6 kegs Boston Crackers10 Barrels Table Apples
20 Tins Pilot Biscuits10 Barrels Cooking Apples
20 Tins Royal Lunch Biscuits2 Barrels Sweet Potatoes
2 Half Barrels Graham Flour2 Barrels Turnips
500 lbs Crew Coffee2 Barrels Carrots
10 Barrels Ships Biscuits10 Dozen Heads Cabbage
48 Packets Cream of Wheat10 Dozen Heads Boston Lettuce
600 lbs Cut Loaf Sugar10 Dozen Heads Romaine Lettuce
20 Tins London Creams
150 lbs Tomato Paste4.5 Kegs Oysters
100 lbs Salt Anchovies4 Boxes Tomatoes
200 gallons Californian Wine10 Dozen Radish
10 Boxes small lemons6 Baskets Water Cress
2 Bunches green Bananas2 Crates Green Peppers
6 Boxes Apples200 Rolls First Toilet Paper
2000 lbs Prime Beef Hinds200 Rolls Second Toilet Paper
6 Calves Heads500 Soft shell crabs
12 Sets Calves Feet50 one lb packages Cotton Wool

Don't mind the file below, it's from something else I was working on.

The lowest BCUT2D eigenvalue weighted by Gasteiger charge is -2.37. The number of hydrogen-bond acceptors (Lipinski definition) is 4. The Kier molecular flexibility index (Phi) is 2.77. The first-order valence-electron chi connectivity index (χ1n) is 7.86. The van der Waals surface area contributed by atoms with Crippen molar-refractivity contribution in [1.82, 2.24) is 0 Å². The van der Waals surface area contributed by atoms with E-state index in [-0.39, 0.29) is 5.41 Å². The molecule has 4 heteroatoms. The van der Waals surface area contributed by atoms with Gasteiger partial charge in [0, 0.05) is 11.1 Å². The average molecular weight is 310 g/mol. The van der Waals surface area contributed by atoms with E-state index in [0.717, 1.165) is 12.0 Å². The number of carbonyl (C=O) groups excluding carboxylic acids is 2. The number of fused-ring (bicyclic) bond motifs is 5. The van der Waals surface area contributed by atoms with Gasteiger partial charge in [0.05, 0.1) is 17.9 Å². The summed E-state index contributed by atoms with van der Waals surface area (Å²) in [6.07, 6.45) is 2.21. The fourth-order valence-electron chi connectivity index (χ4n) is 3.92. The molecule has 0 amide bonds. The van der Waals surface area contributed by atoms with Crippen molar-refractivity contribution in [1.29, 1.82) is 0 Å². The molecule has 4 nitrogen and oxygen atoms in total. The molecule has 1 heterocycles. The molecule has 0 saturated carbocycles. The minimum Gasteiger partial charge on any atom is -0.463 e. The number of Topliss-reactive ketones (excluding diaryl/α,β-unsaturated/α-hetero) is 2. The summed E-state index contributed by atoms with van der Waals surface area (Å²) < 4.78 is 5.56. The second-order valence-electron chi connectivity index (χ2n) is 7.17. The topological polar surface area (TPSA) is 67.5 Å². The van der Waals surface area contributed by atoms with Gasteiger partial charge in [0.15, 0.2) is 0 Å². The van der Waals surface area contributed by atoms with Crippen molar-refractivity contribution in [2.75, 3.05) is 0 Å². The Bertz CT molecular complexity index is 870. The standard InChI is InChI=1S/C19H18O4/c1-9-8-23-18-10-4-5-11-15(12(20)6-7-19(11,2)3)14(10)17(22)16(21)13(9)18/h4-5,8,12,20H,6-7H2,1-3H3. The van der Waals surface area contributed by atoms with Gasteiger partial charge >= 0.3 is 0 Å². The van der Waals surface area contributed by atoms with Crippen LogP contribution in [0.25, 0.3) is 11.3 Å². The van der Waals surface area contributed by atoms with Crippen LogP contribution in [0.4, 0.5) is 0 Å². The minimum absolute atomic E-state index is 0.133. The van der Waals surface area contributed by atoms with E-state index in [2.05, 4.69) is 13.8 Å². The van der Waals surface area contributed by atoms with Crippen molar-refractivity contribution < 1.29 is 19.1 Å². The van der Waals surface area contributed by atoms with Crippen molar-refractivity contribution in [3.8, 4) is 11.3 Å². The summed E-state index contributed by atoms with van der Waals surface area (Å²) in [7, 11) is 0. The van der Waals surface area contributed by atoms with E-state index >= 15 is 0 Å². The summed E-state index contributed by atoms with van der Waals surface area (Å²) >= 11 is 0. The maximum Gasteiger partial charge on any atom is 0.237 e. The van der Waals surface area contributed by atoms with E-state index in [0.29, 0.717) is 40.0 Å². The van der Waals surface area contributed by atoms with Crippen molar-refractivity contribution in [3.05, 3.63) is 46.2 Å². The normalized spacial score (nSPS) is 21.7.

100 lbs Sausages200 lbs smoked strips Bacon
60 Fowls120 Frozen Broiler Chickens

All ENLABIADO ERAGIZA INUMBRAMUS from Titanic passengers but
SUBCORTEX Blanks to manifest same SCYLLAEUM manifests to Quarintine Reuchlin ENCACHO DRIESTHEID not ENTREPANES in previous list of survivors Mrs G Thorne Mrs and Miss Compton Mrs Edgar J Meyer Peter D Daly MICROGRAPH Caroline Deystrom Mary Jerwan Anna Hamlin & child Miriam Kanton Bertha Ilett Daisy Bright Mildred Brown MICROLOGIE Rostron
[hr]​
Whatever else may be said, the stores of beef, fish, and other "everyday necessities" seem to have been transmitted in plain English. I sincerely doubt that the code word "HAARING" in fact indicates "Herring", though I could be wrong. ;^)

Aside from some amusing observations -- such as the fact that even the toilet paper seems to have been class-conscious -- it's pretty clear that the encrypted portions of that message had little to do with the supplies. The early part about "Blankets linen etc with SABINE" might well indicate the Times' revealed laundry swap with Saxonia, but what most of the rest deciphers to is totally up for grabs!